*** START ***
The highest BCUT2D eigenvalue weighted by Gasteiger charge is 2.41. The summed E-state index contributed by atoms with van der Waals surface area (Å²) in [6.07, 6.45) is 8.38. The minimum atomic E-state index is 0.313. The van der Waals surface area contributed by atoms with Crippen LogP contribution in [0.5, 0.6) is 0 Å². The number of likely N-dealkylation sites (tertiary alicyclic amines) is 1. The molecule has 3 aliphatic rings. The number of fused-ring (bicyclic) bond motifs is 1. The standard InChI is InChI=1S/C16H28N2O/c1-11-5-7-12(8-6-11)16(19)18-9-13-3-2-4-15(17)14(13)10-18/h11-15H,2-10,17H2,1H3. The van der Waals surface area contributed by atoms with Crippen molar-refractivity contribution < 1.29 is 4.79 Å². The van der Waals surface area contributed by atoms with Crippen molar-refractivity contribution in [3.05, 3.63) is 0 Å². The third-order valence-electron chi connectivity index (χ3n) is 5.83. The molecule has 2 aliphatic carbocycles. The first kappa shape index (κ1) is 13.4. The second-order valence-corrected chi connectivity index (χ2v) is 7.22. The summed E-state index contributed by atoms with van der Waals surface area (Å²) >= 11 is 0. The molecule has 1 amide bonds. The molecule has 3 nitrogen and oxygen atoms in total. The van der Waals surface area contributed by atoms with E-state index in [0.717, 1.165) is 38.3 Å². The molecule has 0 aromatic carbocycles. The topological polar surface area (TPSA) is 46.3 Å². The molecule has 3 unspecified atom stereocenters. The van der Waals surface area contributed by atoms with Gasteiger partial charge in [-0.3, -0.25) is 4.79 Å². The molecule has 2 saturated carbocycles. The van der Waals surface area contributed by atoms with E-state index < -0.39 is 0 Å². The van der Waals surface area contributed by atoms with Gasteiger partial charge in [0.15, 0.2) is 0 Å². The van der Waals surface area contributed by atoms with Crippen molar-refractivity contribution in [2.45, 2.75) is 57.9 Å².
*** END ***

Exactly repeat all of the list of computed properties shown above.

The highest BCUT2D eigenvalue weighted by Gasteiger charge is 2.41. The summed E-state index contributed by atoms with van der Waals surface area (Å²) in [6.07, 6.45) is 8.38. The minimum atomic E-state index is 0.313. The van der Waals surface area contributed by atoms with Crippen LogP contribution in [0.5, 0.6) is 0 Å². The number of likely N-dealkylation sites (tertiary alicyclic amines) is 1. The molecule has 3 aliphatic rings. The number of fused-ring (bicyclic) bond motifs is 1. The standard InChI is InChI=1S/C16H28N2O/c1-11-5-7-12(8-6-11)16(19)18-9-13-3-2-4-15(17)14(13)10-18/h11-15H,2-10,17H2,1H3. The van der Waals surface area contributed by atoms with Crippen molar-refractivity contribution < 1.29 is 4.79 Å². The van der Waals surface area contributed by atoms with Crippen molar-refractivity contribution in [3.05, 3.63) is 0 Å². The third-order valence-electron chi connectivity index (χ3n) is 5.83. The molecule has 2 aliphatic carbocycles. The first kappa shape index (κ1) is 13.4. The second-order valence-corrected chi connectivity index (χ2v) is 7.22. The summed E-state index contributed by atoms with van der Waals surface area (Å²) >= 11 is 0. The molecule has 1 amide bonds. The molecule has 3 nitrogen and oxygen atoms in total. The van der Waals surface area contributed by atoms with E-state index in [0.717, 1.165) is 38.3 Å². The molecule has 0 aromatic carbocycles. The topological polar surface area (TPSA) is 46.3 Å². The molecule has 3 unspecified atom stereocenters. The van der Waals surface area contributed by atoms with Gasteiger partial charge in [-0.3, -0.25) is 4.79 Å². The molecule has 2 saturated carbocycles. The van der Waals surface area contributed by atoms with E-state index < -0.39 is 0 Å². The van der Waals surface area contributed by atoms with Gasteiger partial charge in [0.15, 0.2) is 0 Å². The van der Waals surface area contributed by atoms with Crippen molar-refractivity contribution in [2.45, 2.75) is 57.9 Å².